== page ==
Iowa ranks first in the nation for its proportion of electricity generated from wind, as well as for distributed wind capacity, according to new reports released today by the U.S. Department of Energy. 

Wind power accounted for 36.9 percent of electricity generated in Iowa last year, the highest percentage of any state. The reports cover three market sectors: land-based utility scale, distributed, and offshore wind.

Iowa was also among the top five leading states for new utility-scale wind capacity additions in 2017, with 397 megawatts added. At the end of 2017, Iowa had a cumulative installed capacity of 7,308 MW, ranking third in the United States. 

Overall in 2017, wind energy contributed 6.3 percent of the nation's electricity supply. In 14 states, it contributed more than 10 percent of total electricity generation — and more than 30 percent in four of those states, including Iowa.

The three wind energy market reports released by the DOE “demonstrate that as wind installations continue across the country and offshore wind projects move beyond the planning process, technology costs and wind energy prices continue to fall,” the agency said in a release.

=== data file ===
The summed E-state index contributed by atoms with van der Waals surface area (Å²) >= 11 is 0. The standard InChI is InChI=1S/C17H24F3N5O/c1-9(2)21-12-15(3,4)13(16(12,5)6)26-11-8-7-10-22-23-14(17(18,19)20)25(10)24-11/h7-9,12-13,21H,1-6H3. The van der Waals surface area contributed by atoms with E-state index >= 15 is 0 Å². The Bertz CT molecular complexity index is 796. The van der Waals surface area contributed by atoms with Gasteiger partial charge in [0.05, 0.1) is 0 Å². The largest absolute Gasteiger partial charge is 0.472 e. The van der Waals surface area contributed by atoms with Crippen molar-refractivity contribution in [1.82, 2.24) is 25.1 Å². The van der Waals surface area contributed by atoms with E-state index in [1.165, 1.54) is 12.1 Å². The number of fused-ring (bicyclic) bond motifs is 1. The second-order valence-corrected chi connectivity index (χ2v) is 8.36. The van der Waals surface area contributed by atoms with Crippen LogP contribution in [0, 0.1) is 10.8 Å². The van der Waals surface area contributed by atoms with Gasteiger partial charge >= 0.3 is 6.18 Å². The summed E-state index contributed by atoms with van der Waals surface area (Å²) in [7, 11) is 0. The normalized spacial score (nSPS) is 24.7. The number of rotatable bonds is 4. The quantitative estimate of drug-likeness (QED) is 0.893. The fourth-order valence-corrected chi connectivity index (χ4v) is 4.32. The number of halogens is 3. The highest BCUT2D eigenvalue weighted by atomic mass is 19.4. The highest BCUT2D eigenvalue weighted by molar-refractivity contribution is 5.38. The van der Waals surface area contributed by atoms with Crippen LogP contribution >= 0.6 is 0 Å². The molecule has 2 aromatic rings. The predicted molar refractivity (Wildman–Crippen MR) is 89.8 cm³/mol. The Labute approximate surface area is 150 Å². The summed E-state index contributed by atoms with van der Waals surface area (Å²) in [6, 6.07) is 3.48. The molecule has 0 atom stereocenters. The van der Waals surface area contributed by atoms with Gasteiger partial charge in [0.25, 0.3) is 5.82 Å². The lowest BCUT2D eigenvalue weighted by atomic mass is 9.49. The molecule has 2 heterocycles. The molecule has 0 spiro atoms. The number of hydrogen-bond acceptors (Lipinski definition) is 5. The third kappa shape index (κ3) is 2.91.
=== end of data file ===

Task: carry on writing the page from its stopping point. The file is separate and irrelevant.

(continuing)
The average installed cost of utility-scale wind projects in 2017 was $1,611 per kilowatt, down 33 percent from the peak in 2009–2010. The U.S. wind industry saw $11 billion invested in new utility-scale wind plants in 2017.

Last year Iowa also installed 63.5 MW of distributed wind capacity, more than any other state. Distributed wind capacity is defined as electrical power generation that occurs close to where the power is consumed, primarily by the system owner as “inside-the-fence” or “behind-the-meter” generation. In Iowa, most of this new capacity was from turbines larger than 1 MW being installed behind the meter and to serve utility loads on local distribution grids.

The reports also identified a new trend of “partial wind project repowering.” In 2017, 408 MW of partial repowering was completed in Iowa, resulting in increased rotor diameters and the replacement of major nacelle components.